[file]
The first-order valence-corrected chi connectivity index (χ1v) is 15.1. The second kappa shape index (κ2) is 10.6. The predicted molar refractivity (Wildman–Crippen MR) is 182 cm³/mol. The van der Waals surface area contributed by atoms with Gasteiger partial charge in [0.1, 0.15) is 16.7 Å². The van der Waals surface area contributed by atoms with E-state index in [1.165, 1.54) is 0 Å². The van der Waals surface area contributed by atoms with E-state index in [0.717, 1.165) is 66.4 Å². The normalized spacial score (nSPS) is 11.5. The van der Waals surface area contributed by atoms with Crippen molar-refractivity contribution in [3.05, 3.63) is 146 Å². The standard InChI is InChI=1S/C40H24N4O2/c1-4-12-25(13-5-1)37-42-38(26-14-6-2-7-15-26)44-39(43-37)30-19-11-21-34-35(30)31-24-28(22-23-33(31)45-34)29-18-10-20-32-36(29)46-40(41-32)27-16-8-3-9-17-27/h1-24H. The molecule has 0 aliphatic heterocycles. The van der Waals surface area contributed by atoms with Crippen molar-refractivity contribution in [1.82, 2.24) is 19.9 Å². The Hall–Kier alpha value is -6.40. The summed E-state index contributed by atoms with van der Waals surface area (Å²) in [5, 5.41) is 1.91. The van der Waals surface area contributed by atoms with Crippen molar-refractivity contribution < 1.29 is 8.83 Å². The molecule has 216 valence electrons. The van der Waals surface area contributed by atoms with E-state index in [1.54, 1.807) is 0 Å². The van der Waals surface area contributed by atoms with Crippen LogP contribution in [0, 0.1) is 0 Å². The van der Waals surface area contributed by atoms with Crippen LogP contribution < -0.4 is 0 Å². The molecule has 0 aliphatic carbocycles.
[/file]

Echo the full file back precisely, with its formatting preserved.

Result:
The first-order valence-corrected chi connectivity index (χ1v) is 15.1. The second kappa shape index (κ2) is 10.6. The predicted molar refractivity (Wildman–Crippen MR) is 182 cm³/mol. The van der Waals surface area contributed by atoms with Gasteiger partial charge in [0.1, 0.15) is 16.7 Å². The van der Waals surface area contributed by atoms with E-state index in [1.165, 1.54) is 0 Å². The van der Waals surface area contributed by atoms with E-state index in [0.717, 1.165) is 66.4 Å². The normalized spacial score (nSPS) is 11.5. The van der Waals surface area contributed by atoms with Crippen molar-refractivity contribution in [3.05, 3.63) is 146 Å². The standard InChI is InChI=1S/C40H24N4O2/c1-4-12-25(13-5-1)37-42-38(26-14-6-2-7-15-26)44-39(43-37)30-19-11-21-34-35(30)31-24-28(22-23-33(31)45-34)29-18-10-20-32-36(29)46-40(41-32)27-16-8-3-9-17-27/h1-24H. The molecule has 0 aliphatic heterocycles. The van der Waals surface area contributed by atoms with Crippen molar-refractivity contribution in [1.82, 2.24) is 19.9 Å². The Hall–Kier alpha value is -6.40. The summed E-state index contributed by atoms with van der Waals surface area (Å²) in [5, 5.41) is 1.91. The van der Waals surface area contributed by atoms with Crippen molar-refractivity contribution < 1.29 is 8.83 Å². The molecule has 216 valence electrons. The van der Waals surface area contributed by atoms with E-state index in [1.54, 1.807) is 0 Å². The van der Waals surface area contributed by atoms with Crippen LogP contribution in [0, 0.1) is 0 Å². The van der Waals surface area contributed by atoms with Crippen LogP contribution < -0.4 is 0 Å². The molecule has 0 aliphatic carbocycles.